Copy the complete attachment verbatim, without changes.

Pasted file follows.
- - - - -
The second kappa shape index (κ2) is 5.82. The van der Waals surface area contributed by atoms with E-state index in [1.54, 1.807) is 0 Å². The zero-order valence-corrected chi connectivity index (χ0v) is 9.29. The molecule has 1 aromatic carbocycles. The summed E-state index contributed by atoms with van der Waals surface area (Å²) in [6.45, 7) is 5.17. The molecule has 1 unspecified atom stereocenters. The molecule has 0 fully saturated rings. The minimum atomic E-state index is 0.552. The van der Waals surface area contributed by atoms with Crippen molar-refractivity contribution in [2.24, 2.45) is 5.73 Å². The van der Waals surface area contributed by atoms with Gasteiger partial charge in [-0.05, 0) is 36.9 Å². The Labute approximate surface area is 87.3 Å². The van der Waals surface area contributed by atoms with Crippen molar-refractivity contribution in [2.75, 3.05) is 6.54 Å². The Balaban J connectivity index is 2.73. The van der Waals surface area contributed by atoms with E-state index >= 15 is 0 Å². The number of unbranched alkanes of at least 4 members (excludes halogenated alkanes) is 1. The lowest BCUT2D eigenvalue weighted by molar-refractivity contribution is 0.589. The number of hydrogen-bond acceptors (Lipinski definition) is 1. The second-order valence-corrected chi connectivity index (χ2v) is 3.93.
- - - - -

The second kappa shape index (κ2) is 5.82. The van der Waals surface area contributed by atoms with E-state index in [1.54, 1.807) is 0 Å². The zero-order valence-corrected chi connectivity index (χ0v) is 9.29. The molecule has 1 aromatic carbocycles. The summed E-state index contributed by atoms with van der Waals surface area (Å²) in [6.45, 7) is 5.17. The molecule has 1 unspecified atom stereocenters. The molecule has 0 fully saturated rings. The minimum atomic E-state index is 0.552. The van der Waals surface area contributed by atoms with Crippen molar-refractivity contribution in [2.24, 2.45) is 5.73 Å². The van der Waals surface area contributed by atoms with Gasteiger partial charge in [-0.05, 0) is 36.9 Å². The Labute approximate surface area is 87.3 Å². The van der Waals surface area contributed by atoms with Crippen molar-refractivity contribution in [2.75, 3.05) is 6.54 Å². The Balaban J connectivity index is 2.73. The van der Waals surface area contributed by atoms with E-state index >= 15 is 0 Å². The number of unbranched alkanes of at least 4 members (excludes halogenated alkanes) is 1. The lowest BCUT2D eigenvalue weighted by molar-refractivity contribution is 0.589. The number of hydrogen-bond acceptors (Lipinski definition) is 1. The second-order valence-corrected chi connectivity index (χ2v) is 3.93.